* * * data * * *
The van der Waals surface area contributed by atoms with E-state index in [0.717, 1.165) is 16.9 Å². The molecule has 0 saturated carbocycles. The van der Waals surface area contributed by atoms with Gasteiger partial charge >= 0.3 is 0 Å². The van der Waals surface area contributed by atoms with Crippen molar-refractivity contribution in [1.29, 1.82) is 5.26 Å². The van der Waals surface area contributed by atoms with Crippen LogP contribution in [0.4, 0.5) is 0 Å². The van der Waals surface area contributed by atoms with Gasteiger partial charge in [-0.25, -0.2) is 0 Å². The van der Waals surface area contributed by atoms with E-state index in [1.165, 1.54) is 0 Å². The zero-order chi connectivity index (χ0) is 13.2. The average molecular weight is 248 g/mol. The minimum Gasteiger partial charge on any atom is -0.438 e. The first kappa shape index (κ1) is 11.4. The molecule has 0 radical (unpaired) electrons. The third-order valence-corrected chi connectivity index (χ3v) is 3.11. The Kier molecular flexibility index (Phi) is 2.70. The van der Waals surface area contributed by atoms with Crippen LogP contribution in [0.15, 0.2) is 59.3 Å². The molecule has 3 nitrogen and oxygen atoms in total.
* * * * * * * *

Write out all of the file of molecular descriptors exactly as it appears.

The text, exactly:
The van der Waals surface area contributed by atoms with E-state index in [0.717, 1.165) is 16.9 Å². The molecule has 0 saturated carbocycles. The van der Waals surface area contributed by atoms with Gasteiger partial charge >= 0.3 is 0 Å². The van der Waals surface area contributed by atoms with Crippen molar-refractivity contribution in [1.29, 1.82) is 5.26 Å². The van der Waals surface area contributed by atoms with Crippen LogP contribution in [0.4, 0.5) is 0 Å². The van der Waals surface area contributed by atoms with Gasteiger partial charge in [-0.25, -0.2) is 0 Å². The van der Waals surface area contributed by atoms with E-state index in [1.165, 1.54) is 0 Å². The zero-order chi connectivity index (χ0) is 13.2. The average molecular weight is 248 g/mol. The minimum Gasteiger partial charge on any atom is -0.438 e. The first kappa shape index (κ1) is 11.4. The molecule has 0 radical (unpaired) electrons. The third-order valence-corrected chi connectivity index (χ3v) is 3.11. The Kier molecular flexibility index (Phi) is 2.70. The van der Waals surface area contributed by atoms with Crippen LogP contribution in [0.15, 0.2) is 59.3 Å². The molecule has 3 nitrogen and oxygen atoms in total.